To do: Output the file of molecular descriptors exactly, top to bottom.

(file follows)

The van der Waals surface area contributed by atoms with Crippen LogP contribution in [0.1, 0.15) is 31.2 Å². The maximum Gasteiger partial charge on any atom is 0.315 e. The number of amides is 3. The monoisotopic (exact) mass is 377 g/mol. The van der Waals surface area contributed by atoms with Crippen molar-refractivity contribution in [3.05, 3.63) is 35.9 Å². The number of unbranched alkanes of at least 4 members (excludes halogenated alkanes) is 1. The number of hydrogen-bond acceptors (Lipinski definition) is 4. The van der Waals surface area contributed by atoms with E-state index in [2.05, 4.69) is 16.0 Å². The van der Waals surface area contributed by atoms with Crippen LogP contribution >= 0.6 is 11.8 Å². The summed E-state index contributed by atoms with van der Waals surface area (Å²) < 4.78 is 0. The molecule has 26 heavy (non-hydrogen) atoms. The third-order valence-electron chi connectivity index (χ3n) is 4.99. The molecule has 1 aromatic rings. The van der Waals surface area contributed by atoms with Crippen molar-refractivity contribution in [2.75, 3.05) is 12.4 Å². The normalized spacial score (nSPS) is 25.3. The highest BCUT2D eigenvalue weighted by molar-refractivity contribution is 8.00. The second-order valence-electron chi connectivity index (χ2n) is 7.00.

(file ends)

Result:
The van der Waals surface area contributed by atoms with Crippen LogP contribution in [0.1, 0.15) is 31.2 Å². The maximum Gasteiger partial charge on any atom is 0.315 e. The number of amides is 3. The monoisotopic (exact) mass is 377 g/mol. The van der Waals surface area contributed by atoms with Crippen molar-refractivity contribution in [3.05, 3.63) is 35.9 Å². The number of unbranched alkanes of at least 4 members (excludes halogenated alkanes) is 1. The number of hydrogen-bond acceptors (Lipinski definition) is 4. The van der Waals surface area contributed by atoms with E-state index in [2.05, 4.69) is 16.0 Å². The van der Waals surface area contributed by atoms with Crippen LogP contribution >= 0.6 is 11.8 Å². The summed E-state index contributed by atoms with van der Waals surface area (Å²) < 4.78 is 0. The molecule has 26 heavy (non-hydrogen) atoms. The third-order valence-electron chi connectivity index (χ3n) is 4.99. The molecule has 1 aromatic rings. The van der Waals surface area contributed by atoms with Crippen molar-refractivity contribution in [2.75, 3.05) is 12.4 Å². The normalized spacial score (nSPS) is 25.3. The highest BCUT2D eigenvalue weighted by molar-refractivity contribution is 8.00. The second-order valence-electron chi connectivity index (χ2n) is 7.00.